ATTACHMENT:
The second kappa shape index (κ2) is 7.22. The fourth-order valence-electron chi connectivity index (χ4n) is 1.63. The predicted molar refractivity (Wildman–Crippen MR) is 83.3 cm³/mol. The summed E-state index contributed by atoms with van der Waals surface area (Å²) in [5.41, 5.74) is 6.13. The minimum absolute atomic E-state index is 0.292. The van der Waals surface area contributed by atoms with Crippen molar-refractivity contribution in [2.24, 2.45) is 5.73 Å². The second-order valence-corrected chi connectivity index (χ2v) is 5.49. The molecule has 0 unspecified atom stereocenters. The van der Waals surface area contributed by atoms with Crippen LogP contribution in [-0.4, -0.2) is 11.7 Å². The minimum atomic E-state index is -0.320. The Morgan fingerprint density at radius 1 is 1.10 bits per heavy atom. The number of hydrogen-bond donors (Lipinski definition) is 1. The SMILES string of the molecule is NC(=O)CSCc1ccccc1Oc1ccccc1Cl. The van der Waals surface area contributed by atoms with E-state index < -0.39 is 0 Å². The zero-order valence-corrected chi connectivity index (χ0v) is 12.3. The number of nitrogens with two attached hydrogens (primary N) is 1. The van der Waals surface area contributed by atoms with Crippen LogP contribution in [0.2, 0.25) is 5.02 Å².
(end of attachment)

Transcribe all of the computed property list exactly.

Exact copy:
The second kappa shape index (κ2) is 7.22. The fourth-order valence-electron chi connectivity index (χ4n) is 1.63. The predicted molar refractivity (Wildman–Crippen MR) is 83.3 cm³/mol. The summed E-state index contributed by atoms with van der Waals surface area (Å²) in [5.41, 5.74) is 6.13. The minimum absolute atomic E-state index is 0.292. The van der Waals surface area contributed by atoms with Crippen molar-refractivity contribution in [2.24, 2.45) is 5.73 Å². The second-order valence-corrected chi connectivity index (χ2v) is 5.49. The molecule has 0 unspecified atom stereocenters. The van der Waals surface area contributed by atoms with Crippen LogP contribution in [-0.4, -0.2) is 11.7 Å². The minimum atomic E-state index is -0.320. The Morgan fingerprint density at radius 1 is 1.10 bits per heavy atom. The number of hydrogen-bond donors (Lipinski definition) is 1. The SMILES string of the molecule is NC(=O)CSCc1ccccc1Oc1ccccc1Cl. The van der Waals surface area contributed by atoms with E-state index < -0.39 is 0 Å². The zero-order valence-corrected chi connectivity index (χ0v) is 12.3. The number of nitrogens with two attached hydrogens (primary N) is 1. The van der Waals surface area contributed by atoms with Crippen LogP contribution in [0.2, 0.25) is 5.02 Å².